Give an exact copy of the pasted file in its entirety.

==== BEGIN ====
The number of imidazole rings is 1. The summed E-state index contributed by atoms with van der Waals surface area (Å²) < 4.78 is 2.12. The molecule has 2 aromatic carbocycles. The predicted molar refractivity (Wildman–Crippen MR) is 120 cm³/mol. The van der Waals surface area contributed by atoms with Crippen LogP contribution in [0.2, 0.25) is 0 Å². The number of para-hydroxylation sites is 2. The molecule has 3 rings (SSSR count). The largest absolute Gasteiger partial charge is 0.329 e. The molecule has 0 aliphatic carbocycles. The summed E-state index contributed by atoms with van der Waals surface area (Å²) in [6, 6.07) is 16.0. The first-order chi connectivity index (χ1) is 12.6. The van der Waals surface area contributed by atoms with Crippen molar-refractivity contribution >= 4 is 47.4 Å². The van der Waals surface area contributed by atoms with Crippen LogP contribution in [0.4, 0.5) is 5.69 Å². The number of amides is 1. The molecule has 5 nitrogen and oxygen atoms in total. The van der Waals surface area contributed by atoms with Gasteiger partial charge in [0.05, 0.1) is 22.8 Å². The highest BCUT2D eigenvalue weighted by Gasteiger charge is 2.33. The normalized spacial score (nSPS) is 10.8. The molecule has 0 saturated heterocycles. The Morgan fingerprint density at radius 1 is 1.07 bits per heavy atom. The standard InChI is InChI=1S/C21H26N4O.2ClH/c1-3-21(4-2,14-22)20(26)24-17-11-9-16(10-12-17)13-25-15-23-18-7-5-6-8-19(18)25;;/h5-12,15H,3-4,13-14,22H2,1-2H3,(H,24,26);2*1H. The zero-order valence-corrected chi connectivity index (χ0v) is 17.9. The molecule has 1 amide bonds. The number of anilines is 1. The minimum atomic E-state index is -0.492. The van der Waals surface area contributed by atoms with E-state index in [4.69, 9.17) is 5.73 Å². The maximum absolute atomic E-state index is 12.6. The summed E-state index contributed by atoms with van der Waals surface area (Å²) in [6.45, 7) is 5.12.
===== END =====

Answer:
The number of imidazole rings is 1. The summed E-state index contributed by atoms with van der Waals surface area (Å²) < 4.78 is 2.12. The molecule has 2 aromatic carbocycles. The predicted molar refractivity (Wildman–Crippen MR) is 120 cm³/mol. The van der Waals surface area contributed by atoms with Crippen LogP contribution in [0.2, 0.25) is 0 Å². The number of para-hydroxylation sites is 2. The molecule has 3 rings (SSSR count). The largest absolute Gasteiger partial charge is 0.329 e. The molecule has 0 aliphatic carbocycles. The summed E-state index contributed by atoms with van der Waals surface area (Å²) in [6, 6.07) is 16.0. The first-order chi connectivity index (χ1) is 12.6. The van der Waals surface area contributed by atoms with Crippen molar-refractivity contribution >= 4 is 47.4 Å². The van der Waals surface area contributed by atoms with Crippen LogP contribution in [0.4, 0.5) is 5.69 Å². The number of amides is 1. The molecule has 5 nitrogen and oxygen atoms in total. The van der Waals surface area contributed by atoms with Gasteiger partial charge in [0.05, 0.1) is 22.8 Å². The highest BCUT2D eigenvalue weighted by Gasteiger charge is 2.33. The normalized spacial score (nSPS) is 10.8. The molecule has 0 saturated heterocycles. The Morgan fingerprint density at radius 1 is 1.07 bits per heavy atom. The standard InChI is InChI=1S/C21H26N4O.2ClH/c1-3-21(4-2,14-22)20(26)24-17-11-9-16(10-12-17)13-25-15-23-18-7-5-6-8-19(18)25;;/h5-12,15H,3-4,13-14,22H2,1-2H3,(H,24,26);2*1H. The zero-order valence-corrected chi connectivity index (χ0v) is 17.9. The molecule has 1 amide bonds. The number of anilines is 1. The minimum atomic E-state index is -0.492. The van der Waals surface area contributed by atoms with E-state index in [4.69, 9.17) is 5.73 Å². The maximum absolute atomic E-state index is 12.6. The summed E-state index contributed by atoms with van der Waals surface area (Å²) in [6.45, 7) is 5.12.